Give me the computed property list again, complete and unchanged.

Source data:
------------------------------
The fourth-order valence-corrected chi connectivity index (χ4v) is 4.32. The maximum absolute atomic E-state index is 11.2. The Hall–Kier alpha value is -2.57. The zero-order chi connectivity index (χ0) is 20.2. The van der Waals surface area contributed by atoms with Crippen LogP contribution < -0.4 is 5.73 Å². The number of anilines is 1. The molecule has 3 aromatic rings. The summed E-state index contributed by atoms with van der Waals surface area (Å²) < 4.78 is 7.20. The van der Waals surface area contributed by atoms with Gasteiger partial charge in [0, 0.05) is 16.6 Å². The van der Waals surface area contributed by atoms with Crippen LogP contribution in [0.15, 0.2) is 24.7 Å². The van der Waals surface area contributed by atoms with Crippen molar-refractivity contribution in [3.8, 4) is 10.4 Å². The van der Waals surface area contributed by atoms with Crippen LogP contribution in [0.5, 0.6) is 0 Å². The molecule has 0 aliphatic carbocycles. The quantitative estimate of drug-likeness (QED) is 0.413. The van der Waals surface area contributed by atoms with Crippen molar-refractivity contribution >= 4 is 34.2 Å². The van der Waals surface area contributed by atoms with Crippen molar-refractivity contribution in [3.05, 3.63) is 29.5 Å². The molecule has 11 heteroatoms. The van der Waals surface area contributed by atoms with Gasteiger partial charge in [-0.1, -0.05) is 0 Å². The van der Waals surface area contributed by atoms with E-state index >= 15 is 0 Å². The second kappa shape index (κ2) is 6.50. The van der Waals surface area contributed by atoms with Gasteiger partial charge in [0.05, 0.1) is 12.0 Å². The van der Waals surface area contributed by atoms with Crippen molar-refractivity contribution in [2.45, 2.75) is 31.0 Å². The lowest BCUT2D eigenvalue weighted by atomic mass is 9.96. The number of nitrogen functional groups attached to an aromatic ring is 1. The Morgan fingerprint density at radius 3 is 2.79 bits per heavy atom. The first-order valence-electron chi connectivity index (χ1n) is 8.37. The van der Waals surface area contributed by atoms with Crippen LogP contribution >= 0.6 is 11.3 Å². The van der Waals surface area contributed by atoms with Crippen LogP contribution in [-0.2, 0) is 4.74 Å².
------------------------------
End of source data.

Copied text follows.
The fourth-order valence-corrected chi connectivity index (χ4v) is 4.32. The maximum absolute atomic E-state index is 11.2. The Hall–Kier alpha value is -2.57. The zero-order chi connectivity index (χ0) is 20.2. The van der Waals surface area contributed by atoms with Crippen LogP contribution < -0.4 is 5.73 Å². The number of anilines is 1. The molecule has 3 aromatic rings. The summed E-state index contributed by atoms with van der Waals surface area (Å²) < 4.78 is 7.20. The van der Waals surface area contributed by atoms with Gasteiger partial charge in [0, 0.05) is 16.6 Å². The van der Waals surface area contributed by atoms with Crippen LogP contribution in [0.15, 0.2) is 24.7 Å². The van der Waals surface area contributed by atoms with Crippen molar-refractivity contribution in [3.8, 4) is 10.4 Å². The van der Waals surface area contributed by atoms with Crippen LogP contribution in [0.5, 0.6) is 0 Å². The molecule has 0 aliphatic carbocycles. The quantitative estimate of drug-likeness (QED) is 0.413. The van der Waals surface area contributed by atoms with Crippen molar-refractivity contribution >= 4 is 34.2 Å². The van der Waals surface area contributed by atoms with Crippen molar-refractivity contribution in [3.05, 3.63) is 29.5 Å². The molecule has 11 heteroatoms. The van der Waals surface area contributed by atoms with Gasteiger partial charge in [-0.1, -0.05) is 0 Å². The van der Waals surface area contributed by atoms with E-state index >= 15 is 0 Å². The second kappa shape index (κ2) is 6.50. The van der Waals surface area contributed by atoms with Gasteiger partial charge in [0.05, 0.1) is 12.0 Å². The van der Waals surface area contributed by atoms with Crippen molar-refractivity contribution in [2.45, 2.75) is 31.0 Å². The lowest BCUT2D eigenvalue weighted by atomic mass is 9.96. The number of nitrogen functional groups attached to an aromatic ring is 1. The Morgan fingerprint density at radius 3 is 2.79 bits per heavy atom. The first-order valence-electron chi connectivity index (χ1n) is 8.37. The van der Waals surface area contributed by atoms with Crippen LogP contribution >= 0.6 is 11.3 Å². The van der Waals surface area contributed by atoms with Crippen LogP contribution in [-0.2, 0) is 4.74 Å².